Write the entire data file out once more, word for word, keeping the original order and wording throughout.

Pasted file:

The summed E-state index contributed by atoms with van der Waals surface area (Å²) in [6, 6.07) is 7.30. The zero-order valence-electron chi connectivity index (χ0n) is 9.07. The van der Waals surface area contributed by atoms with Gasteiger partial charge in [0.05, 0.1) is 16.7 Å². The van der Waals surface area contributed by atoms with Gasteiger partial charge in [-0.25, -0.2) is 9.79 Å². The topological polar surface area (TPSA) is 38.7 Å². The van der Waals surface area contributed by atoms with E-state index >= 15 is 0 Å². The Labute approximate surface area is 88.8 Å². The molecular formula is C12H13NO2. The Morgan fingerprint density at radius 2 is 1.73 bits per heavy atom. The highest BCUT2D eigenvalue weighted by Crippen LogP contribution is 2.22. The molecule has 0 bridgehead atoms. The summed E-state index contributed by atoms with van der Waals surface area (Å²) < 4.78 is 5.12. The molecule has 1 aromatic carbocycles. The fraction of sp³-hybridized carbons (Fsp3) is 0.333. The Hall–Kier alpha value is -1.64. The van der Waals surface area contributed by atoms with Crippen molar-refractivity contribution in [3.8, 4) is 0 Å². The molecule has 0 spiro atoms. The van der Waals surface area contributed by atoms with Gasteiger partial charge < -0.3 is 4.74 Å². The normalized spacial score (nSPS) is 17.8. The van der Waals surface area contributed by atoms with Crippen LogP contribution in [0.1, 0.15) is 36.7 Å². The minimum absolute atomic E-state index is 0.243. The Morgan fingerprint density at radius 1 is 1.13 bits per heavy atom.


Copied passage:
The summed E-state index contributed by atoms with van der Waals surface area (Å²) in [6, 6.07) is 7.30. The zero-order valence-electron chi connectivity index (χ0n) is 9.07. The van der Waals surface area contributed by atoms with Gasteiger partial charge in [0.05, 0.1) is 16.7 Å². The van der Waals surface area contributed by atoms with Gasteiger partial charge in [-0.25, -0.2) is 9.79 Å². The topological polar surface area (TPSA) is 38.7 Å². The van der Waals surface area contributed by atoms with E-state index >= 15 is 0 Å². The Labute approximate surface area is 88.8 Å². The molecular formula is C12H13NO2. The Morgan fingerprint density at radius 2 is 1.73 bits per heavy atom. The highest BCUT2D eigenvalue weighted by Crippen LogP contribution is 2.22. The molecule has 0 bridgehead atoms. The summed E-state index contributed by atoms with van der Waals surface area (Å²) < 4.78 is 5.12. The molecule has 1 aromatic carbocycles. The fraction of sp³-hybridized carbons (Fsp3) is 0.333. The Hall–Kier alpha value is -1.64. The van der Waals surface area contributed by atoms with Crippen molar-refractivity contribution in [3.8, 4) is 0 Å². The molecule has 0 spiro atoms. The van der Waals surface area contributed by atoms with Gasteiger partial charge < -0.3 is 4.74 Å². The normalized spacial score (nSPS) is 17.8. The van der Waals surface area contributed by atoms with Crippen LogP contribution in [0.1, 0.15) is 36.7 Å². The minimum absolute atomic E-state index is 0.243. The Morgan fingerprint density at radius 1 is 1.13 bits per heavy atom.